Back at home with Ghani and Seri, after a few days, I thought we had got the bodywork clean enough, I would look out from our window in the guest bungalow to admire the car and then see tiny hand prints all over the windscreen and bonnet. It was hard to be grumpy about this as our personal monkey was so endearing!
One of the Kuala Lumpur treats was a visit to one of Ghani’s golf clubs for dinner. It had been founded in around 1893, by the British but was now very much the province of local movers and shakers.
It was hard to imagine that such open spaces and extensive facilities still existed in such a modern city. We were astounded not only by the beautiful greens, but were confronted by an Olympic sized open air swimming pool, immaculately cared for.
We had not gone many paces before our charming host encountered old friends and aquaintances. A former Admiral and retirees dabbling in property development having retired from the law. The family dinner that night was at the Royal Selangor golf club and I could not believe the city views all around us over the tops of the trees.
Jim and I were thinking where on earth could we take them all in London to match this? It might just have to be a roast at 77 Old Woolwich Road and a walk around Greenwich Park through the Royal Naval college.
You might think that enough has been said on the subject of car washes, but no. Our final destination before crossing from Malaysia into Singapore was Johor, some 300 kilometres and quite a bit of road dust from Kuala Lumpur. I decided that the final clean needed to include a proper polish, so that the powers that be would think they were looking at a clean car before they got too close!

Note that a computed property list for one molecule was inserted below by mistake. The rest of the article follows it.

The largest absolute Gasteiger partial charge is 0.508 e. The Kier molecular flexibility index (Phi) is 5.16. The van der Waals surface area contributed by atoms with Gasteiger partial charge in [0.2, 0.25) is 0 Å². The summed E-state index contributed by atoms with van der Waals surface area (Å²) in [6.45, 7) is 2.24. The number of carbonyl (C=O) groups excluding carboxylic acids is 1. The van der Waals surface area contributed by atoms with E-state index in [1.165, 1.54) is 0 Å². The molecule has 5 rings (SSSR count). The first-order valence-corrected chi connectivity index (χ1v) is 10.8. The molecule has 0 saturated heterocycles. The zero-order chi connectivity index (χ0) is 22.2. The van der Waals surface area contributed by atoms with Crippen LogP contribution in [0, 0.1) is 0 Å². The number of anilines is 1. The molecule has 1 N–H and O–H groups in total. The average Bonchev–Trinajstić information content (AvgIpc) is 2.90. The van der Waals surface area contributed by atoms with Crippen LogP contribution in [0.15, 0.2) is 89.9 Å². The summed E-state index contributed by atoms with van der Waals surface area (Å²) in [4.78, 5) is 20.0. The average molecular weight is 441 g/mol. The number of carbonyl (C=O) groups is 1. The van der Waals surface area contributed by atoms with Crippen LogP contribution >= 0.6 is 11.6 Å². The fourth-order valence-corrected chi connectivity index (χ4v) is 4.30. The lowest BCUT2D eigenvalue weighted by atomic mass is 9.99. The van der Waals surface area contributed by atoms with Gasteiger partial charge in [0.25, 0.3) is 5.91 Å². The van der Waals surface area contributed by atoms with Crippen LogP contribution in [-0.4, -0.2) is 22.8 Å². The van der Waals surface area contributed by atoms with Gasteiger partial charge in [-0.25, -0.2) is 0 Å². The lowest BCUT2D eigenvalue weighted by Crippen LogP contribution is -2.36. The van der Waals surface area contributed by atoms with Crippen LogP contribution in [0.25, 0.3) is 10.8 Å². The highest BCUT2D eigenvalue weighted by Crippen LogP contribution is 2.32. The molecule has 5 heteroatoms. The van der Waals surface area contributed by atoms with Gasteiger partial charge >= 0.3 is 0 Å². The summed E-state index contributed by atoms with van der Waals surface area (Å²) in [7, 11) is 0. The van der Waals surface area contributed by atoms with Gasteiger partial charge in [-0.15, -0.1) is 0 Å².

The first carwash was expensive, the second car wash much worse and the final car wash cost an eye watering amount. I pitched up at 4pm and was told that the car needed a team of cleaners for about six hours! These guys knew what clean looked like and there were gleaming cars on the forecourt. I knew that I was going to be in for a long night but in the morning we crossed the border and this was our last chance.
I should just mention that already on this particular day, because Jim was sick, I had had to go alone by public transport across to Singapore from Malaysia and purchase Singapore Car Insurance and a circulation permit to allow us to drive some 30 kilometres from Malaysia across Singapore to the docks,3 where Landy would be parcelled up and packed into a container going to Brisbane just a few days from now.